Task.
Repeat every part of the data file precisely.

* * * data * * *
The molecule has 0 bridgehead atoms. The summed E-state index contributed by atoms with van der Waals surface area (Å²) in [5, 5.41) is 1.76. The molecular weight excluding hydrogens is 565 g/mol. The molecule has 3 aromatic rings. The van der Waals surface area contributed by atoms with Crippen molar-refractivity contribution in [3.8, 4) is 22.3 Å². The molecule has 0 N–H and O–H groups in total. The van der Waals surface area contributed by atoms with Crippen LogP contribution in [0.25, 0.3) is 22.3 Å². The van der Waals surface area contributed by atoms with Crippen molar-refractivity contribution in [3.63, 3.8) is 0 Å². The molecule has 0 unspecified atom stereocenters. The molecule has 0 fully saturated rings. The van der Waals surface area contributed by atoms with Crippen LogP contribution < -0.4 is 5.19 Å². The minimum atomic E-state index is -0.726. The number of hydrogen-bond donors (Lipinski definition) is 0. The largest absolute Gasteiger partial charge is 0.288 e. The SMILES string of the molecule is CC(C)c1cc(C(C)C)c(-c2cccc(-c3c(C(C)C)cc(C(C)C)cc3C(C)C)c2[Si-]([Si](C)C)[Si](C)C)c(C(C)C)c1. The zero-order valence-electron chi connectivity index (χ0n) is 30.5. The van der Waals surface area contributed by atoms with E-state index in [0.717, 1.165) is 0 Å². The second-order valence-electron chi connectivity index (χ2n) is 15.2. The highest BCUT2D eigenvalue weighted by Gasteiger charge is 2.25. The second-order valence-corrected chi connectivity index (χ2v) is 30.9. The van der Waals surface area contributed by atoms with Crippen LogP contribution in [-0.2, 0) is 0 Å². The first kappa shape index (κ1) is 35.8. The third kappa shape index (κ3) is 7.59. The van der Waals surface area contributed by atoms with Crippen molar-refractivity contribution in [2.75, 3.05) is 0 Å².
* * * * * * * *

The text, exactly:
The molecule has 0 bridgehead atoms. The summed E-state index contributed by atoms with van der Waals surface area (Å²) in [5, 5.41) is 1.76. The molecular weight excluding hydrogens is 565 g/mol. The molecule has 3 aromatic rings. The van der Waals surface area contributed by atoms with Crippen molar-refractivity contribution in [3.8, 4) is 22.3 Å². The molecule has 0 N–H and O–H groups in total. The van der Waals surface area contributed by atoms with Crippen LogP contribution in [0.25, 0.3) is 22.3 Å². The van der Waals surface area contributed by atoms with Crippen molar-refractivity contribution in [3.63, 3.8) is 0 Å². The molecule has 0 unspecified atom stereocenters. The molecule has 0 fully saturated rings. The van der Waals surface area contributed by atoms with Crippen LogP contribution < -0.4 is 5.19 Å². The minimum atomic E-state index is -0.726. The number of hydrogen-bond donors (Lipinski definition) is 0. The largest absolute Gasteiger partial charge is 0.288 e. The SMILES string of the molecule is CC(C)c1cc(C(C)C)c(-c2cccc(-c3c(C(C)C)cc(C(C)C)cc3C(C)C)c2[Si-]([Si](C)C)[Si](C)C)c(C(C)C)c1. The zero-order valence-electron chi connectivity index (χ0n) is 30.5. The van der Waals surface area contributed by atoms with E-state index in [0.717, 1.165) is 0 Å². The second-order valence-electron chi connectivity index (χ2n) is 15.2. The highest BCUT2D eigenvalue weighted by Gasteiger charge is 2.25. The second-order valence-corrected chi connectivity index (χ2v) is 30.9. The van der Waals surface area contributed by atoms with Crippen LogP contribution in [-0.2, 0) is 0 Å². The first kappa shape index (κ1) is 35.8. The third kappa shape index (κ3) is 7.59. The van der Waals surface area contributed by atoms with Crippen molar-refractivity contribution in [2.75, 3.05) is 0 Å².